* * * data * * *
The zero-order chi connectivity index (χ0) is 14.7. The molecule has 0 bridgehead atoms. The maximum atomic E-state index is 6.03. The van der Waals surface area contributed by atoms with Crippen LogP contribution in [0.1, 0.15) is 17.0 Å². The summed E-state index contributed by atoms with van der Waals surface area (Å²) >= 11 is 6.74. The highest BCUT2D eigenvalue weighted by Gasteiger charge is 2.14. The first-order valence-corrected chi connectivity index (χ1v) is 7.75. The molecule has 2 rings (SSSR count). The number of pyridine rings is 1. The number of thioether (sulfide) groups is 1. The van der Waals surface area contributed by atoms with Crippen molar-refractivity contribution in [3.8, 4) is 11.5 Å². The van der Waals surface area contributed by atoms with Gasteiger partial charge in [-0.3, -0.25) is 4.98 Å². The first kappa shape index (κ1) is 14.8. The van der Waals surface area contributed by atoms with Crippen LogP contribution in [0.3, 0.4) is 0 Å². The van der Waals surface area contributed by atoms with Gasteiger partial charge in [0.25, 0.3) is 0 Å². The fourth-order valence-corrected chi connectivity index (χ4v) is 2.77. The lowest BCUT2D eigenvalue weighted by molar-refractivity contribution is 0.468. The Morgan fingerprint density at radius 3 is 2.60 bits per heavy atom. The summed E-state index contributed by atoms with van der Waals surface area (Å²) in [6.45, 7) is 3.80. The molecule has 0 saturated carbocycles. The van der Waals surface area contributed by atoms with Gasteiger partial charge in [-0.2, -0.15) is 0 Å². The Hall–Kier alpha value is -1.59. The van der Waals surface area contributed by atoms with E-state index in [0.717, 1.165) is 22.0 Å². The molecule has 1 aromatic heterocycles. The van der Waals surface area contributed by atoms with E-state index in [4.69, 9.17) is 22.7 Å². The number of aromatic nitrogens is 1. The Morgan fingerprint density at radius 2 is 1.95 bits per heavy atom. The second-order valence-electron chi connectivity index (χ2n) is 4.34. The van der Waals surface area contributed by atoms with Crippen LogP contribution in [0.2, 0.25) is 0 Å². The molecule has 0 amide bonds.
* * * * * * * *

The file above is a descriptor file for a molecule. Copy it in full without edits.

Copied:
The zero-order chi connectivity index (χ0) is 14.7. The molecule has 0 bridgehead atoms. The maximum atomic E-state index is 6.03. The van der Waals surface area contributed by atoms with Crippen LogP contribution in [0.1, 0.15) is 17.0 Å². The summed E-state index contributed by atoms with van der Waals surface area (Å²) >= 11 is 6.74. The highest BCUT2D eigenvalue weighted by Gasteiger charge is 2.14. The first-order valence-corrected chi connectivity index (χ1v) is 7.75. The molecule has 2 rings (SSSR count). The number of pyridine rings is 1. The number of thioether (sulfide) groups is 1. The van der Waals surface area contributed by atoms with Crippen molar-refractivity contribution in [3.8, 4) is 11.5 Å². The van der Waals surface area contributed by atoms with Gasteiger partial charge in [-0.3, -0.25) is 4.98 Å². The first kappa shape index (κ1) is 14.8. The van der Waals surface area contributed by atoms with Crippen LogP contribution in [0.3, 0.4) is 0 Å². The van der Waals surface area contributed by atoms with Gasteiger partial charge in [0.25, 0.3) is 0 Å². The fourth-order valence-corrected chi connectivity index (χ4v) is 2.77. The lowest BCUT2D eigenvalue weighted by molar-refractivity contribution is 0.468. The Morgan fingerprint density at radius 3 is 2.60 bits per heavy atom. The summed E-state index contributed by atoms with van der Waals surface area (Å²) in [6.45, 7) is 3.80. The molecule has 0 saturated carbocycles. The van der Waals surface area contributed by atoms with Gasteiger partial charge in [-0.2, -0.15) is 0 Å². The Hall–Kier alpha value is -1.59. The van der Waals surface area contributed by atoms with E-state index in [0.717, 1.165) is 22.0 Å². The molecule has 1 aromatic heterocycles. The van der Waals surface area contributed by atoms with E-state index in [4.69, 9.17) is 22.7 Å². The number of aromatic nitrogens is 1. The Morgan fingerprint density at radius 2 is 1.95 bits per heavy atom. The second-order valence-electron chi connectivity index (χ2n) is 4.34. The van der Waals surface area contributed by atoms with Crippen LogP contribution in [0.2, 0.25) is 0 Å². The molecule has 0 amide bonds.